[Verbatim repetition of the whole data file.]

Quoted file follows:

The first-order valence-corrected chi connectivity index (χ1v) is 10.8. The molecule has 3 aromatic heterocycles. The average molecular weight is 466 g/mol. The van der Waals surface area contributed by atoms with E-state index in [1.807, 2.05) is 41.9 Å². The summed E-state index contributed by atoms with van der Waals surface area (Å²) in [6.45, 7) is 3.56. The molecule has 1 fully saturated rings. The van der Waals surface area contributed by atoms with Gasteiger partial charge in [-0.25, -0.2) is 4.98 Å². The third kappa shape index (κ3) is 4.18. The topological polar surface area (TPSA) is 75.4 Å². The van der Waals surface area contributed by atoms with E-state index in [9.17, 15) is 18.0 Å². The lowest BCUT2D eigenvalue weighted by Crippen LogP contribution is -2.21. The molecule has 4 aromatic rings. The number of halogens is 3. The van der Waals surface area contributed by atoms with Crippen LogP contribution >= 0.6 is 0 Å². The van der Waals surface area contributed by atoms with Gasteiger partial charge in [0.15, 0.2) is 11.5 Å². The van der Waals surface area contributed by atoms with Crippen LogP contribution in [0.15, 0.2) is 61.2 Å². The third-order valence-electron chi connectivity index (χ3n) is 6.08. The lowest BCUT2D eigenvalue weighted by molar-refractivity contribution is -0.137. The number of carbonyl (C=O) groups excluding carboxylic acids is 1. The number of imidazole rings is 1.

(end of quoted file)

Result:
The first-order valence-corrected chi connectivity index (χ1v) is 10.8. The molecule has 3 aromatic heterocycles. The average molecular weight is 466 g/mol. The van der Waals surface area contributed by atoms with E-state index in [1.807, 2.05) is 41.9 Å². The summed E-state index contributed by atoms with van der Waals surface area (Å²) in [6.45, 7) is 3.56. The molecule has 1 fully saturated rings. The van der Waals surface area contributed by atoms with Gasteiger partial charge in [-0.25, -0.2) is 4.98 Å². The third kappa shape index (κ3) is 4.18. The topological polar surface area (TPSA) is 75.4 Å². The van der Waals surface area contributed by atoms with E-state index in [9.17, 15) is 18.0 Å². The lowest BCUT2D eigenvalue weighted by Crippen LogP contribution is -2.21. The molecule has 4 aromatic rings. The number of halogens is 3. The van der Waals surface area contributed by atoms with Crippen LogP contribution >= 0.6 is 0 Å². The van der Waals surface area contributed by atoms with Gasteiger partial charge in [0.15, 0.2) is 11.5 Å². The van der Waals surface area contributed by atoms with Crippen LogP contribution in [0.15, 0.2) is 61.2 Å². The third-order valence-electron chi connectivity index (χ3n) is 6.08. The lowest BCUT2D eigenvalue weighted by molar-refractivity contribution is -0.137. The number of carbonyl (C=O) groups excluding carboxylic acids is 1. The number of imidazole rings is 1.